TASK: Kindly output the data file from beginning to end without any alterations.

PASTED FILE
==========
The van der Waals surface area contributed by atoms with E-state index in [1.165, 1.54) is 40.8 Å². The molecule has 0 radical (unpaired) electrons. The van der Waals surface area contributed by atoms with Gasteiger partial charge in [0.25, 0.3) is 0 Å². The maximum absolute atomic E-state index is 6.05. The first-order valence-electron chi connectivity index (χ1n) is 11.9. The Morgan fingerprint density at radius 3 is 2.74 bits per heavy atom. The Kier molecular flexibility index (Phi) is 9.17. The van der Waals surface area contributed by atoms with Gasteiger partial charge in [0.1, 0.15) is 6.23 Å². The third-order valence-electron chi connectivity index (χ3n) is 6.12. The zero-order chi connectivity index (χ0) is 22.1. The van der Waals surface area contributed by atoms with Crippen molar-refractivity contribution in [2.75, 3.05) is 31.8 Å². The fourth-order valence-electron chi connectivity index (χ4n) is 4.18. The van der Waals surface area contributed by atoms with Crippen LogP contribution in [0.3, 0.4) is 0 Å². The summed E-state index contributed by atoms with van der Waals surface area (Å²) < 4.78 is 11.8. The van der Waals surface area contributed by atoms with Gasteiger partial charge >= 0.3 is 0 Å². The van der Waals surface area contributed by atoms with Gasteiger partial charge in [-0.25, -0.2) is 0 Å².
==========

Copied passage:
The van der Waals surface area contributed by atoms with E-state index in [1.165, 1.54) is 40.8 Å². The molecule has 0 radical (unpaired) electrons. The van der Waals surface area contributed by atoms with Gasteiger partial charge in [0.25, 0.3) is 0 Å². The maximum absolute atomic E-state index is 6.05. The first-order valence-electron chi connectivity index (χ1n) is 11.9. The Morgan fingerprint density at radius 3 is 2.74 bits per heavy atom. The Kier molecular flexibility index (Phi) is 9.17. The van der Waals surface area contributed by atoms with Gasteiger partial charge in [0.1, 0.15) is 6.23 Å². The third-order valence-electron chi connectivity index (χ3n) is 6.12. The zero-order chi connectivity index (χ0) is 22.1. The van der Waals surface area contributed by atoms with Crippen molar-refractivity contribution in [2.75, 3.05) is 31.8 Å². The fourth-order valence-electron chi connectivity index (χ4n) is 4.18. The van der Waals surface area contributed by atoms with Crippen LogP contribution in [0.3, 0.4) is 0 Å². The summed E-state index contributed by atoms with van der Waals surface area (Å²) < 4.78 is 11.8. The van der Waals surface area contributed by atoms with Gasteiger partial charge >= 0.3 is 0 Å². The van der Waals surface area contributed by atoms with Gasteiger partial charge in [-0.25, -0.2) is 0 Å².